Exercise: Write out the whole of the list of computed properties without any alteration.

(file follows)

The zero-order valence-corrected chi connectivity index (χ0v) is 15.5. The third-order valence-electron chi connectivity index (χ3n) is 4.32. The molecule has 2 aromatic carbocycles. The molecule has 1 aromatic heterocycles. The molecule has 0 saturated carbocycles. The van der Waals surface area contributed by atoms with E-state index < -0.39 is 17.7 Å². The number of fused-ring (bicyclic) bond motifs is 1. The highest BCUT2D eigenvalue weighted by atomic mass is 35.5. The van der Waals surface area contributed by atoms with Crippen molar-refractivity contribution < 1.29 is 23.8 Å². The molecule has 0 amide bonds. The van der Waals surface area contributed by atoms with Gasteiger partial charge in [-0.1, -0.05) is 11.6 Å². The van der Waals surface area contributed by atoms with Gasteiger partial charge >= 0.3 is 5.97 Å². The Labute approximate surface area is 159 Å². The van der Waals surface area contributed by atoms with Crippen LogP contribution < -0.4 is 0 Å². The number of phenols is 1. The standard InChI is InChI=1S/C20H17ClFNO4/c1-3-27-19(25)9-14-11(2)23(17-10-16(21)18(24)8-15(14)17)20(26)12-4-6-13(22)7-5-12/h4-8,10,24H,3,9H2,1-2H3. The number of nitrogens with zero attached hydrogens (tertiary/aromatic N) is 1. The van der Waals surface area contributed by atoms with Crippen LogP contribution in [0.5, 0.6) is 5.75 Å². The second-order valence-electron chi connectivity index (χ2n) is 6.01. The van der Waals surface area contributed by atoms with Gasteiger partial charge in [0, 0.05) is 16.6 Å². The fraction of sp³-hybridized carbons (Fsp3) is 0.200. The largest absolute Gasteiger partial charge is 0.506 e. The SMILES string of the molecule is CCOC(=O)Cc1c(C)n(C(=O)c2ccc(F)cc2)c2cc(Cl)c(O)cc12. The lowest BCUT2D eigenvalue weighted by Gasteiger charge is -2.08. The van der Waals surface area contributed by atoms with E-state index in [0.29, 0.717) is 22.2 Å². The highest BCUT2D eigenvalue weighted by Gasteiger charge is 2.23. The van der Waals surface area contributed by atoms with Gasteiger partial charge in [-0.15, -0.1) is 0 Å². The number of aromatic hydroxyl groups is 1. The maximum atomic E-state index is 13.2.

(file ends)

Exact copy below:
The zero-order valence-corrected chi connectivity index (χ0v) is 15.5. The third-order valence-electron chi connectivity index (χ3n) is 4.32. The molecule has 2 aromatic carbocycles. The molecule has 1 aromatic heterocycles. The molecule has 0 saturated carbocycles. The van der Waals surface area contributed by atoms with E-state index < -0.39 is 17.7 Å². The number of fused-ring (bicyclic) bond motifs is 1. The highest BCUT2D eigenvalue weighted by atomic mass is 35.5. The van der Waals surface area contributed by atoms with Crippen molar-refractivity contribution < 1.29 is 23.8 Å². The molecule has 0 amide bonds. The van der Waals surface area contributed by atoms with Gasteiger partial charge in [-0.1, -0.05) is 11.6 Å². The van der Waals surface area contributed by atoms with Gasteiger partial charge >= 0.3 is 5.97 Å². The Labute approximate surface area is 159 Å². The van der Waals surface area contributed by atoms with Crippen LogP contribution < -0.4 is 0 Å². The number of phenols is 1. The standard InChI is InChI=1S/C20H17ClFNO4/c1-3-27-19(25)9-14-11(2)23(17-10-16(21)18(24)8-15(14)17)20(26)12-4-6-13(22)7-5-12/h4-8,10,24H,3,9H2,1-2H3. The number of nitrogens with zero attached hydrogens (tertiary/aromatic N) is 1. The van der Waals surface area contributed by atoms with Crippen LogP contribution in [0.5, 0.6) is 5.75 Å². The second-order valence-electron chi connectivity index (χ2n) is 6.01. The van der Waals surface area contributed by atoms with Gasteiger partial charge in [0, 0.05) is 16.6 Å². The fraction of sp³-hybridized carbons (Fsp3) is 0.200. The largest absolute Gasteiger partial charge is 0.506 e. The SMILES string of the molecule is CCOC(=O)Cc1c(C)n(C(=O)c2ccc(F)cc2)c2cc(Cl)c(O)cc12. The lowest BCUT2D eigenvalue weighted by Gasteiger charge is -2.08. The van der Waals surface area contributed by atoms with E-state index in [0.29, 0.717) is 22.2 Å². The highest BCUT2D eigenvalue weighted by Gasteiger charge is 2.23. The van der Waals surface area contributed by atoms with Gasteiger partial charge in [-0.15, -0.1) is 0 Å². The number of aromatic hydroxyl groups is 1. The maximum atomic E-state index is 13.2.